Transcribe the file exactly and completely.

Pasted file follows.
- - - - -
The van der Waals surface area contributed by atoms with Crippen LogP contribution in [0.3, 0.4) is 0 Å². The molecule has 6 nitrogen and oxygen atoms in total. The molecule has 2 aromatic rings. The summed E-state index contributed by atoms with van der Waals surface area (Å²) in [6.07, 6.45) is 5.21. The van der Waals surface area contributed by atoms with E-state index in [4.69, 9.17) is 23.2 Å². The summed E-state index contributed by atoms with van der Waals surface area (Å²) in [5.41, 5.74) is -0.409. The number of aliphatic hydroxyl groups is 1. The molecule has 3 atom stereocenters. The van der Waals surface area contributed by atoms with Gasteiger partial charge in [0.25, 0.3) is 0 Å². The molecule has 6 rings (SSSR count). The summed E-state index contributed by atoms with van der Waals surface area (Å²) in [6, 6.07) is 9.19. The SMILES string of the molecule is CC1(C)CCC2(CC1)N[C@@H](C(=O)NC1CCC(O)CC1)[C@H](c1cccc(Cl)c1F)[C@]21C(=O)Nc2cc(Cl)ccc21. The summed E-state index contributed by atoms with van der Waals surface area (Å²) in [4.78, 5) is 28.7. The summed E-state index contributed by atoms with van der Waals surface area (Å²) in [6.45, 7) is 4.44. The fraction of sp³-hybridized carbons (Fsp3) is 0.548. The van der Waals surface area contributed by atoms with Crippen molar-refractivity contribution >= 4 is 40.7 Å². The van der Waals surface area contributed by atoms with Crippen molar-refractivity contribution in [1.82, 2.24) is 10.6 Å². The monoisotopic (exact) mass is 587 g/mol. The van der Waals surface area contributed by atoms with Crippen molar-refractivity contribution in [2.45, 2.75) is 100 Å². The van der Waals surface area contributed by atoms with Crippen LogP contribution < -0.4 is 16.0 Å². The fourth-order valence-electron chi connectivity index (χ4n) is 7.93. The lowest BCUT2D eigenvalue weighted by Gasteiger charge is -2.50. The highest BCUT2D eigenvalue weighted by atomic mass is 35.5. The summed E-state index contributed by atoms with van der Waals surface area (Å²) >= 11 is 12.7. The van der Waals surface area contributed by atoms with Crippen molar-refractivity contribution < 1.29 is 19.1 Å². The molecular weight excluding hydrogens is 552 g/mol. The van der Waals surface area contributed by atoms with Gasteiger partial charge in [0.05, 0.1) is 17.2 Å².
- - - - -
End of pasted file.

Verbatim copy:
The van der Waals surface area contributed by atoms with Crippen LogP contribution in [0.3, 0.4) is 0 Å². The molecule has 6 nitrogen and oxygen atoms in total. The molecule has 2 aromatic rings. The summed E-state index contributed by atoms with van der Waals surface area (Å²) in [6.07, 6.45) is 5.21. The van der Waals surface area contributed by atoms with E-state index in [4.69, 9.17) is 23.2 Å². The summed E-state index contributed by atoms with van der Waals surface area (Å²) in [5.41, 5.74) is -0.409. The number of aliphatic hydroxyl groups is 1. The molecule has 3 atom stereocenters. The van der Waals surface area contributed by atoms with Gasteiger partial charge in [0.25, 0.3) is 0 Å². The molecule has 6 rings (SSSR count). The summed E-state index contributed by atoms with van der Waals surface area (Å²) in [6, 6.07) is 9.19. The SMILES string of the molecule is CC1(C)CCC2(CC1)N[C@@H](C(=O)NC1CCC(O)CC1)[C@H](c1cccc(Cl)c1F)[C@]21C(=O)Nc2cc(Cl)ccc21. The summed E-state index contributed by atoms with van der Waals surface area (Å²) in [4.78, 5) is 28.7. The summed E-state index contributed by atoms with van der Waals surface area (Å²) in [6.45, 7) is 4.44. The fraction of sp³-hybridized carbons (Fsp3) is 0.548. The van der Waals surface area contributed by atoms with Crippen molar-refractivity contribution >= 4 is 40.7 Å². The van der Waals surface area contributed by atoms with Crippen molar-refractivity contribution in [1.82, 2.24) is 10.6 Å². The monoisotopic (exact) mass is 587 g/mol. The van der Waals surface area contributed by atoms with Crippen molar-refractivity contribution in [2.45, 2.75) is 100 Å². The van der Waals surface area contributed by atoms with Crippen LogP contribution < -0.4 is 16.0 Å². The fourth-order valence-electron chi connectivity index (χ4n) is 7.93. The lowest BCUT2D eigenvalue weighted by Gasteiger charge is -2.50. The highest BCUT2D eigenvalue weighted by atomic mass is 35.5. The summed E-state index contributed by atoms with van der Waals surface area (Å²) >= 11 is 12.7. The van der Waals surface area contributed by atoms with Crippen molar-refractivity contribution < 1.29 is 19.1 Å². The molecular weight excluding hydrogens is 552 g/mol. The van der Waals surface area contributed by atoms with Gasteiger partial charge in [0.05, 0.1) is 17.2 Å².